Ambulatory Surgery Centers (ASCs) perform more than 7 million procedures for Medicare beneficiaries needing same-day surgical, diagnostic and preventive procedures. By specializing in specific procedures, ASCs are able to maximize efficiency and quality outcomes for patients.
On average, the Medicare program and its beneficiaries share in more than $2.3 billion in savings each year when patients receive certain preventive and surgical procedures at ASCs instead of other outpatient surgical facilities such as hospital outpatient departments (HOPDs). Because ASCs perform specific services and do so more efficiently, Medicare reimburses ASCs as a percentage of the amount paid to HOPDs.
In 2003, Medicare procedures performed in ASCs cost 83% of the amount paid to hospital outpatient departments for the same services. Today, procedures performed in the ASC cost Medicare just 55% of the amount paid to HOPDs. For example, Medicare pays hospitals $1,670 for performing an outpatient cataract surgery while paying ASCs only $964 for performing the same surgery. Beneficiary savings are also significant:
Private insurance companies tend to save similarly, which means employers also incur lower health care costs when employees utilize ASC services. For this reason, both employers and insurers have recently been exploring ways to incentivize the movement of patients and procedures to the ASC setting.
Different Inflation Measures
This growing divergence in payments is driven, in part, by differences in how the payment systems are updated each year to account for inflation.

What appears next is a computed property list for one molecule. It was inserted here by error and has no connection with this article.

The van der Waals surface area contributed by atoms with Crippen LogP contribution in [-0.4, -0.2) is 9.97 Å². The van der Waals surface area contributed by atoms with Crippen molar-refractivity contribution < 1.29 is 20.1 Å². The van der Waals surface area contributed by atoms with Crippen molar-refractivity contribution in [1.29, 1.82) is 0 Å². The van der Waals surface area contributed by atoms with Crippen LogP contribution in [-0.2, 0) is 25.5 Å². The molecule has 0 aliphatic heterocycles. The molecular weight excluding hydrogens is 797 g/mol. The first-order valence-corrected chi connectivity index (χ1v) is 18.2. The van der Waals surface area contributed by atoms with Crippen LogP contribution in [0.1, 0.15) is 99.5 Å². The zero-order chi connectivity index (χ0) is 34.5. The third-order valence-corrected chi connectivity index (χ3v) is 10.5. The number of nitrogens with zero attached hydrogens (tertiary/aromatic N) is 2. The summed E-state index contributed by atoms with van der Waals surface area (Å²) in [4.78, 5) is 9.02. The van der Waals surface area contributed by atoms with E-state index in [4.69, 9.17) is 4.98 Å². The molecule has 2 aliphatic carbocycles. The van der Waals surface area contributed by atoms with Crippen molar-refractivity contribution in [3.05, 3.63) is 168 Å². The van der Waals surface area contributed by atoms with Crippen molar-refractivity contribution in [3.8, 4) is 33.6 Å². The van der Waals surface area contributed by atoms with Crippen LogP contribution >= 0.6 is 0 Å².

Despite the fact that ASCs and HOPDs offer the same services, the Centers for Medicare & Medicaid Services (CMS) applies two different measures of inflation to update each payment system.
For HOPDs, CMS uses the hospital market basket, which measures the cost of medical expenses. For ASCs, CMS uses the Consumer Price Index –Urban (CPI-U), which measures the cost of goods such as milk and bread. Not only is the CPI-U based on changes entirely unrelated to medical costs, the inflation update is historically lower than the hospital market basket.
Costly Consequences for Patients
Given the growing disparity in payment rates between HOPDs and ASCs, it is increasingly attractive for hospitals to acquire ASCs. Even if an ASC is not physically located next to a hospital, once it is part of a hospital, it can terminate its ASC license and become a unit of the hospital.
When an ASC is converted to an HOPD, the hospital is entitled to bill the services at the higher rate. For example, when cataract procedures are performed at an ASC, Medicare pays $964. However, if the ASC were acquired by a hospital and converted to an outpatient unit, the payment rate would be $1,671, or $707 more per surgery. This conversion limits competition, increases Medicare and beneficiary costs, and limits patient choices.
Without ASCs as a high quality, low-cost option, many patients could be forced to either choose a higher cost site of service or delay key surgical and/or preventive care.